I respectfully dissent. In my view, the majority establishes an unfortunate rule of law whereby the taxpayer is penalized for respondent's, in this case, flagrant, mistake. Even though respondent had "clear and concise notification" of petitioner's last known address, the majority validates the notice of deficiency because of the happenstance that petitioner in fact received the notice. The majority justifies its holding by concluding that the reference in section 6212(b) to "last known address" is merely permissive. I, to the contrary, find the language of the statute mandatory and that the failure to comply with the statute causes the notice to be null and void ab initio.

Section 6212(a) authorizes the respondent to send his notice by mail and by specified forms of mailing. Personal service is rendered unnecessary. Subsection (b), logically enough, treats the matter of the address to be used and provides that a "notice of deficiency * * * mailed to the taxpayer at his last known address, shall be sufficient." Without the rule set forth in subsection (b), the taxpayer could claim that he never received the notice and therefore is entitled to whatever benefits might flow from that failure. Subsection (b) eliminates this problem by making it the taxpayer's responsibility to keep the respondent informed of his proper address. Actual receipt is of no moment. There is nothing in the quoted statutory language that requires a conclusion that it is intended to be permissive in meaning.

I find support for a "mandatory interpretation" in section 6213(a) which sets forth the time limits within which a taxpayer may file a petition in this Court. "Within 90 days * * * after the notice of deficiency authorized in section 6212 is mailed * * *, the taxpayer may file a petition with the Tax Court for a redetermination of the deficiency." It is apparent that Congress believes that 90 days after mailing, less a period of time for a properly addressed notice to be received, is the appropriate period of time for a taxpayer to have to make his judgment on how to react to the notice. The inescapable effect of the majority's opinion is to foreshorten this congressionally mandated time period, and that is not our prerogative.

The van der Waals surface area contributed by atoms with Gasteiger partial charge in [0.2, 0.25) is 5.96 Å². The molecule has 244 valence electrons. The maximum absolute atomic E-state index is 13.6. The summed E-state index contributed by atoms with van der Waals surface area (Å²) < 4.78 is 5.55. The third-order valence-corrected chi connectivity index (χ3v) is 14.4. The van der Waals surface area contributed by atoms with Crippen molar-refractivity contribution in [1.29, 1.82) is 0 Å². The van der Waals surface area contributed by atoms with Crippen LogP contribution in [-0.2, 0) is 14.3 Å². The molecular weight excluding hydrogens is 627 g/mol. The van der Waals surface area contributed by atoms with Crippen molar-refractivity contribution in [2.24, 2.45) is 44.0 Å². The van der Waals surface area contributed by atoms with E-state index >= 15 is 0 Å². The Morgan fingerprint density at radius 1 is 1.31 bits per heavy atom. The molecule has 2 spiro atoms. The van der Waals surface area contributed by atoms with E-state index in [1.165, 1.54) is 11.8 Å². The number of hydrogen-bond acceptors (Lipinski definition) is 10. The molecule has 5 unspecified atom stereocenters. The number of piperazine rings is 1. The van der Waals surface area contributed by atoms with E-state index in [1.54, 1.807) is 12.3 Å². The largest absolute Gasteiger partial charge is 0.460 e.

While, as the majority makes clear, there are decisions which lend support to a contrary view, the approach advocated in this dissent finds judicial support in the following cases: DeWelles v. United States, 378 F.2d 37, 39 (9th Cir. 1967); Keeton v. Commissioner, 74 T.C. 377, 381 (1980); Stewart v. Commissioner, 55 T.C. 238, 241 (1970); Estate of McKaig v. Commissioner, 51 T.C. 331, 336 (1968); Heaberlin v. Commissioner, 34 T.C. 58, 59 (1960).